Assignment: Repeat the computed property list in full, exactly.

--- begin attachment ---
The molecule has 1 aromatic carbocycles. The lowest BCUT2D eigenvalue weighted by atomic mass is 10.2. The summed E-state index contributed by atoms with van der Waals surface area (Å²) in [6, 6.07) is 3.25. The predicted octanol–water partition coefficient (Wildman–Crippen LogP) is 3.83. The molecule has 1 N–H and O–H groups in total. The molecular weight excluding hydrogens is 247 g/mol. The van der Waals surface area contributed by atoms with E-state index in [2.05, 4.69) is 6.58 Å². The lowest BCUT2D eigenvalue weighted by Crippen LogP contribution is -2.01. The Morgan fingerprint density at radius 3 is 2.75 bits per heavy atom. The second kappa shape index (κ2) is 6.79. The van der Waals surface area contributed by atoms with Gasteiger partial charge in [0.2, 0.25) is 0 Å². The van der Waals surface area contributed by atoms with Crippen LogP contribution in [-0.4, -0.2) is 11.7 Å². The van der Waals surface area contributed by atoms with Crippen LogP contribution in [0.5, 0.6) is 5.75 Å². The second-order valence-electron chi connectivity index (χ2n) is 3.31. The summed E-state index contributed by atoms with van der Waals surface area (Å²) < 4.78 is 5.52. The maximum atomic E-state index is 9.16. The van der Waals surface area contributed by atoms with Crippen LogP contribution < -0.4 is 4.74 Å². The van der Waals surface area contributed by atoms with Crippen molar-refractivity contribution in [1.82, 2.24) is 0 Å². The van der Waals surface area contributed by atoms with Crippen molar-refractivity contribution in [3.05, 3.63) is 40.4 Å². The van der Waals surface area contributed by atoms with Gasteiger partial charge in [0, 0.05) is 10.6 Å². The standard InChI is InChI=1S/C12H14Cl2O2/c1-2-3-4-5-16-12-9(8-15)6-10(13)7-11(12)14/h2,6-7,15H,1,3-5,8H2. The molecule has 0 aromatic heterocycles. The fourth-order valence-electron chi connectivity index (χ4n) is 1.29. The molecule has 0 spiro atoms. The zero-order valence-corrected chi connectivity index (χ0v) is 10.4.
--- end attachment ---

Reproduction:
The molecule has 1 aromatic carbocycles. The lowest BCUT2D eigenvalue weighted by atomic mass is 10.2. The summed E-state index contributed by atoms with van der Waals surface area (Å²) in [6, 6.07) is 3.25. The predicted octanol–water partition coefficient (Wildman–Crippen LogP) is 3.83. The molecule has 1 N–H and O–H groups in total. The molecular weight excluding hydrogens is 247 g/mol. The van der Waals surface area contributed by atoms with E-state index in [2.05, 4.69) is 6.58 Å². The lowest BCUT2D eigenvalue weighted by Crippen LogP contribution is -2.01. The Morgan fingerprint density at radius 3 is 2.75 bits per heavy atom. The second kappa shape index (κ2) is 6.79. The van der Waals surface area contributed by atoms with Gasteiger partial charge in [0.2, 0.25) is 0 Å². The van der Waals surface area contributed by atoms with Crippen LogP contribution in [-0.4, -0.2) is 11.7 Å². The van der Waals surface area contributed by atoms with Crippen LogP contribution in [0.5, 0.6) is 5.75 Å². The second-order valence-electron chi connectivity index (χ2n) is 3.31. The summed E-state index contributed by atoms with van der Waals surface area (Å²) < 4.78 is 5.52. The maximum atomic E-state index is 9.16. The van der Waals surface area contributed by atoms with Crippen LogP contribution < -0.4 is 4.74 Å². The van der Waals surface area contributed by atoms with Crippen molar-refractivity contribution in [1.82, 2.24) is 0 Å². The van der Waals surface area contributed by atoms with Crippen molar-refractivity contribution in [3.05, 3.63) is 40.4 Å². The van der Waals surface area contributed by atoms with Gasteiger partial charge in [0, 0.05) is 10.6 Å². The standard InChI is InChI=1S/C12H14Cl2O2/c1-2-3-4-5-16-12-9(8-15)6-10(13)7-11(12)14/h2,6-7,15H,1,3-5,8H2. The molecule has 0 aromatic heterocycles. The fourth-order valence-electron chi connectivity index (χ4n) is 1.29. The molecule has 0 spiro atoms. The zero-order valence-corrected chi connectivity index (χ0v) is 10.4.